Milei signed the May Pact and announced the creation of a Council to promote reforms in Congress

Milei signed the May Pact and announced the creation of a Council to promote reforms in Congress
Milei signed the May Pact and announced the creation of a Council to promote reforms in Congress

President Javier Milei signed the May Pact today with 18 governors at the Casa Histórica in Tucumán, where he gave a national message in which he also announced the creation of a “May Council” to promote the reforms of that agreement in Congress.

Milei said that the 10 points of the Tucumán Pact “are basic, unalterable laws of the economy” and “unobjectionable mathematics,” noting: “When we obeyed these principles as a nation, we did so well in such a short time that we were the envy of the entire world.”

The head of state announced that “economic shamanism is over” and stressed that “we must do what has worked all over the world.”

Milei led the event at the Historic House of San Miguel de Tucumán, where she gathered provincial leaders, ministers and national legislators.

The signing of the document had been scheduled for May 25, but was delayed due to the legislative debate on the Bases law and the fiscal package.

Milei said that “the defense of property is the defense of a right and the path to economic growth,” and promised that the government will “pursue an aggressive agenda of economic deregulation.”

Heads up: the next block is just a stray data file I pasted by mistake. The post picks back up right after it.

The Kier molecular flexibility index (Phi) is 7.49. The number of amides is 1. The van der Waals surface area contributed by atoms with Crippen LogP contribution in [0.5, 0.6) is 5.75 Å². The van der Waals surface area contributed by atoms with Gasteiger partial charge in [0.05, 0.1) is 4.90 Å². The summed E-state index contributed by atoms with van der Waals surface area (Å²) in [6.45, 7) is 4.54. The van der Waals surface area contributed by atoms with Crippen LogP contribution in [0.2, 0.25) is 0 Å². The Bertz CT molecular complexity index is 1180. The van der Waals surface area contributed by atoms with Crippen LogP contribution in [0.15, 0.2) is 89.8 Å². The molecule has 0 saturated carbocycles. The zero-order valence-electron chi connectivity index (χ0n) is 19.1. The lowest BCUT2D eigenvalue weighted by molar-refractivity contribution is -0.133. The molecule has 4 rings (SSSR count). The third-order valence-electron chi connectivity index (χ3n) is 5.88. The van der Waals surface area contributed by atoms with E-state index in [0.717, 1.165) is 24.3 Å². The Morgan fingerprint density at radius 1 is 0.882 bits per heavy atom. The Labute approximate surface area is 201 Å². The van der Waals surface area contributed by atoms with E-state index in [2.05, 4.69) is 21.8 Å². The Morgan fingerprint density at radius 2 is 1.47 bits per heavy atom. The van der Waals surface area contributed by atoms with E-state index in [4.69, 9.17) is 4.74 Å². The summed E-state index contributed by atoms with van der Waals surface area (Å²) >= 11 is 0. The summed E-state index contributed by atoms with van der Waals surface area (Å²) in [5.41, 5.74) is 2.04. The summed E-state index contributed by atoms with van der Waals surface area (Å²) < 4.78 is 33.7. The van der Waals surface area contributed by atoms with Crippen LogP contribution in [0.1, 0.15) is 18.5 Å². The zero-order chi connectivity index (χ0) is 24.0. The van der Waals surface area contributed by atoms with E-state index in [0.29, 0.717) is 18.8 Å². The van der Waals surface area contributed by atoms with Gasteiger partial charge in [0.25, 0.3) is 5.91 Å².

For the president, the signing of the Tucumán Pact is, “after so much division,” a “symbol of the change of era,” which is why he questioned the governors who did not attend due to “ideological blinders” and for not wanting to “give up their privileges.”

“We do not look back or hold grudges, the only thing that politics has to do is bring ideas to reality,” he said.

In his speech, the national leader considered that “a small State with limited functions is worth more than a large State that squanders resources and blocks prosperity.”

“As a national government, we have demonstrated our commitment by making the largest reduction in public spending in the nation’s history. Those who signed this document took responsibility for doing the same in their districts,” he stressed.

He also noted that Argentina “has to stop being a tax hell for those who work, strive and invest.”

“The reduction of the State must be accompanied by a reduction in the fiscal system of the economy,” he said, questioning the “fiscal voracity.”

The governors Raúl Jalil (Catamarca), Leandro Zdero (Chaco), Ignacio Torres (Chubut) and Martín Llaryora (Córdoba) were present. Also present were Gustavo Valdés (Corrientes), Rogelio Frigerio (Entre Ríos), Carlos Sadir (Jujuy), Alfredo Cornejo (Mendoza), Hugo Passalacqua (Misiones) and Rolando Figueroa (Neuquén). Also signing were Alberto Weretilneck (Río Negro), Gustavo Sáenz (Salta), Marcelo Orrego (San Juan), Claudio Poggi (San Luis), Maximiliano Pullaro (Santa Fe), Gerardo Zamora (Santiago del Estero) and Osvaldo Jaldo (Tucumán), in addition to the head of the Buenos Aires government, Jorge Macri.

 
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